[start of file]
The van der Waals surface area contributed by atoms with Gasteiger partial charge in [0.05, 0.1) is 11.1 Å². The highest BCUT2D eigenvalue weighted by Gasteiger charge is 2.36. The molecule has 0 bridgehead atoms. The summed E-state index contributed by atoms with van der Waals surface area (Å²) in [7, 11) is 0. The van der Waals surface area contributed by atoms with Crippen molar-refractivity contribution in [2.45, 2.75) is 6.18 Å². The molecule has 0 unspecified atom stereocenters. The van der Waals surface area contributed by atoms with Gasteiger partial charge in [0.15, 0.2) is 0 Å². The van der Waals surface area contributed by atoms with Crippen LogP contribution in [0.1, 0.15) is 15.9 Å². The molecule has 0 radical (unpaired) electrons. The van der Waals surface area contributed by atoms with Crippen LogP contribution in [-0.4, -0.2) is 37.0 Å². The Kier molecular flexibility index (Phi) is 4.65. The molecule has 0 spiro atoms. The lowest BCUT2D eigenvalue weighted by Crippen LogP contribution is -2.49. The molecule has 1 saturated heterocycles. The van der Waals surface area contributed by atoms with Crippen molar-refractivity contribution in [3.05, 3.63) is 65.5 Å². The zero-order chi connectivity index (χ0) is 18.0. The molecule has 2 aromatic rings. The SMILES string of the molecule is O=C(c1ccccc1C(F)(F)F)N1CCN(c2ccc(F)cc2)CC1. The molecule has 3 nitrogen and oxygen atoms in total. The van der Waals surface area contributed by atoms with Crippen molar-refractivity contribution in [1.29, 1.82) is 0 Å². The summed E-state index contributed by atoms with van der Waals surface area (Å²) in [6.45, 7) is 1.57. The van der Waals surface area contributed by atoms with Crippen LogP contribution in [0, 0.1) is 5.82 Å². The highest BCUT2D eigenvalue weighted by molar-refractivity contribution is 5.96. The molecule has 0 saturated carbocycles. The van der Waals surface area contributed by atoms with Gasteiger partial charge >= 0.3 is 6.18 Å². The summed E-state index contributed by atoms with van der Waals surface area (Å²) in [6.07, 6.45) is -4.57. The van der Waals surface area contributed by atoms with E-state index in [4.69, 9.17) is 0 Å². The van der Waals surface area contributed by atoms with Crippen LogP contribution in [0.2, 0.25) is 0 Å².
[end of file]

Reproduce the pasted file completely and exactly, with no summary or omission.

The van der Waals surface area contributed by atoms with Gasteiger partial charge in [0.05, 0.1) is 11.1 Å². The highest BCUT2D eigenvalue weighted by Gasteiger charge is 2.36. The molecule has 0 bridgehead atoms. The summed E-state index contributed by atoms with van der Waals surface area (Å²) in [7, 11) is 0. The van der Waals surface area contributed by atoms with Crippen molar-refractivity contribution in [2.45, 2.75) is 6.18 Å². The molecule has 0 unspecified atom stereocenters. The van der Waals surface area contributed by atoms with Gasteiger partial charge in [0.15, 0.2) is 0 Å². The van der Waals surface area contributed by atoms with Crippen LogP contribution in [0.1, 0.15) is 15.9 Å². The molecule has 0 radical (unpaired) electrons. The van der Waals surface area contributed by atoms with Crippen LogP contribution in [-0.4, -0.2) is 37.0 Å². The Kier molecular flexibility index (Phi) is 4.65. The molecule has 0 spiro atoms. The lowest BCUT2D eigenvalue weighted by Crippen LogP contribution is -2.49. The molecule has 1 saturated heterocycles. The van der Waals surface area contributed by atoms with Crippen molar-refractivity contribution in [3.05, 3.63) is 65.5 Å². The zero-order chi connectivity index (χ0) is 18.0. The molecule has 2 aromatic rings. The SMILES string of the molecule is O=C(c1ccccc1C(F)(F)F)N1CCN(c2ccc(F)cc2)CC1. The molecule has 3 nitrogen and oxygen atoms in total. The van der Waals surface area contributed by atoms with Crippen molar-refractivity contribution in [1.29, 1.82) is 0 Å². The summed E-state index contributed by atoms with van der Waals surface area (Å²) in [6.45, 7) is 1.57. The van der Waals surface area contributed by atoms with Crippen LogP contribution in [0, 0.1) is 5.82 Å². The highest BCUT2D eigenvalue weighted by molar-refractivity contribution is 5.96. The molecule has 0 saturated carbocycles. The van der Waals surface area contributed by atoms with Gasteiger partial charge >= 0.3 is 6.18 Å². The summed E-state index contributed by atoms with van der Waals surface area (Å²) in [6.07, 6.45) is -4.57. The van der Waals surface area contributed by atoms with E-state index in [4.69, 9.17) is 0 Å². The van der Waals surface area contributed by atoms with Crippen LogP contribution in [0.2, 0.25) is 0 Å².